Nonresidential building, at $144.5 billion (annual rate), dropped 6 percent in July due partly to the commercial building sector retreating after its improved performance in June. The retail categories in July continued to languish, with stores down 9 percent and warehouses down 10 percent. Office construction in June had been aided by the start of several large projects, including a $200 million office campus in the Houston area, but with fewer large projects in July office construction descended 9 percent. The largest office project to reach groundbreaking in July was $110 million for the office portion of a $350 million pharmaceutical laboratory and office in Boston. Hotel construction in July was down 32 percent from the previous month. Running counter to the declines for commercial building in July was a substantial gain for the manufacturing building category, which jumped 190 percent. Large projects that lifted the July manufacturing amount were groundbreaking for a $1.5 billion semiconductor plant in Chandler, Ariz., and the $225 million laboratory portion of the $350 million pharmaceutical laboratory and office in Boston.
The institutional side of the nonresidential market showed a mixed performance by project type. Healthcare facilities dropped 55 percent in July after elevated activity in the previous two months. Other July declines were reported for amusement-related projects, down 45 percent; and the public buildings category, down 21 percent. On the plus side, the educational building category climbed 12 percent, helped by a $300 million construction project at the Whitney Museum of American Art in New York. July also included the start of major high school construction projects, with the four largest located in Arlington, Va., ($88 million), Chicago ($87 million), Merced, Calif., ($76 million), and Methuen, Mass., ($75 million). Two of the smaller institutional categories posted strong percentage gains in July after a very weak June – transportation terminals, up 44 percent; and churches, up 48 percent; although the levels for both of these project types remain weak by recent historical standards.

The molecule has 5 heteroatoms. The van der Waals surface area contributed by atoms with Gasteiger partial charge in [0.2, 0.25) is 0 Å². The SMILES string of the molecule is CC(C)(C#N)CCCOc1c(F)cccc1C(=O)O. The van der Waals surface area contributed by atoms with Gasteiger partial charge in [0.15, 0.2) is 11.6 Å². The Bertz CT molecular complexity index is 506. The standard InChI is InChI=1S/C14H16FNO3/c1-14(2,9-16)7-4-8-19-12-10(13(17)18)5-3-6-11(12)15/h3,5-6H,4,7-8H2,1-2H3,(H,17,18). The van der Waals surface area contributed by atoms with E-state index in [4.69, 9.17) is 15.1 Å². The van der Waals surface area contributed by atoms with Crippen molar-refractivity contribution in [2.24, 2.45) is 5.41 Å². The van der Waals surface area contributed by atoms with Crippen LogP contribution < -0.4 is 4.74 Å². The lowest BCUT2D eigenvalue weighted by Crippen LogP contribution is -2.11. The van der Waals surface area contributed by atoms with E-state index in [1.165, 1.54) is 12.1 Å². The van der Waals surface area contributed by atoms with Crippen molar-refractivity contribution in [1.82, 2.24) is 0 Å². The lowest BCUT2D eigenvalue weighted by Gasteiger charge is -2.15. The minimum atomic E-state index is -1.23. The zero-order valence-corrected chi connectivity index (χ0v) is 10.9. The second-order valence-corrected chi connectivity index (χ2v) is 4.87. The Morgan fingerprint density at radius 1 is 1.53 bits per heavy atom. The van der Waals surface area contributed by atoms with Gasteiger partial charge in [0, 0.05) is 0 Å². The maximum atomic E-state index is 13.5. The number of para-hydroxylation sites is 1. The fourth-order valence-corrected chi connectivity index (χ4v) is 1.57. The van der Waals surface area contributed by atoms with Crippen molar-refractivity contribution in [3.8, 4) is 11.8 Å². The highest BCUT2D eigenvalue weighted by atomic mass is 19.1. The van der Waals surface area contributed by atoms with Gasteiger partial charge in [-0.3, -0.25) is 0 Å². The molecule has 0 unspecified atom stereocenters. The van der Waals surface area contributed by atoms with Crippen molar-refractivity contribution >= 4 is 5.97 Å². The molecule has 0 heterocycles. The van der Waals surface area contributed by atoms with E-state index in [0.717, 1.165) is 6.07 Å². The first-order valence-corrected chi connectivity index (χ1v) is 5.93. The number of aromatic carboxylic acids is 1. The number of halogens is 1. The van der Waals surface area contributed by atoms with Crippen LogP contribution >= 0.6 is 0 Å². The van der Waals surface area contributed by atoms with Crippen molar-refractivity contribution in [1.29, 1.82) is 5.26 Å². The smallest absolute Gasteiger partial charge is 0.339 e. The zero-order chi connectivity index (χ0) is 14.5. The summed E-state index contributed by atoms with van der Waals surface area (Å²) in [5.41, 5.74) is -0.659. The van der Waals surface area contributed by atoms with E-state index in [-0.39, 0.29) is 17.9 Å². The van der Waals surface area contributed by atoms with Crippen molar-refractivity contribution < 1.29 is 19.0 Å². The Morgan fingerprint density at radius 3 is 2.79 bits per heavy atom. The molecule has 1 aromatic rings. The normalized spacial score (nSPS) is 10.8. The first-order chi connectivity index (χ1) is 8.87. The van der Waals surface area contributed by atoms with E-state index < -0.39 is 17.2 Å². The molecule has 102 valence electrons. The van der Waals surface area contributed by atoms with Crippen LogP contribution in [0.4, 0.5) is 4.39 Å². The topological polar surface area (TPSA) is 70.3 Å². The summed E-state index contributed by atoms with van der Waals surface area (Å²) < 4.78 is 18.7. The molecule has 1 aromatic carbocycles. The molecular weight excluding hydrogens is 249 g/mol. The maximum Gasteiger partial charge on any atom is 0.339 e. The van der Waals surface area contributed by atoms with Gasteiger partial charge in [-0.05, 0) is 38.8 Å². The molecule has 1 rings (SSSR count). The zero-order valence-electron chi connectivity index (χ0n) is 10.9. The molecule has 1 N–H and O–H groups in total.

Residential building in July grew 3 percent to $124.0 billion (annual rate). Like the previous month, the upward push in July for residential building came from multifamily housing, which climbed 19 percent. Large multifamily projects that supported the July gain included a $242 million apartment building in Long Island City, N.Y., and a total of thirteen multifamily projects (mostly apartment buildings), each with a construction start cost in the range of $25 million to $55 million. The single family side of the housing market slipped 1 percent in July, as it continues to remain on hold at a depressed amount. July’s single family total showed gains in the West (up 6 percent) and South Atlantic (up 1 percent) relative to June, but declines in the South Central (down 3 percent), the Midwest (down 5 percent), and the Northeast (down 6 percent). Murray noted, “To this point, the only housing recovery has been on the multifamily side of the market. Single family housing continues to be weighed down by foreclosures, falling home prices, and the hesitation shown by potential homebuyers amidst uncertain economic conditions.”
The 6 percent decline for total construction starts on an unadjusted basis during the first seven months of 2011 was the result of decreased activity across the three major sectors. Nonresidential building was down 9 percent year-to-date, due to this pattern by segment – commercial building, up 2 percent; manufacturing building, up 143 percent; and institutional building, down 20 percent. Residential building year-to-date dropped 8 percent, while nonbuilding construction slipped 2 percent. By geography, total construction starts during the first seven months of 2011 compared to last year showed a gain for one region, the West, up 10 percent. Year-to-date declines were reported for the other four regions – the South Central, down 9 percent; the South Atlantic, down 10 percent; and the Midwest and Northeast, each down 12 percent.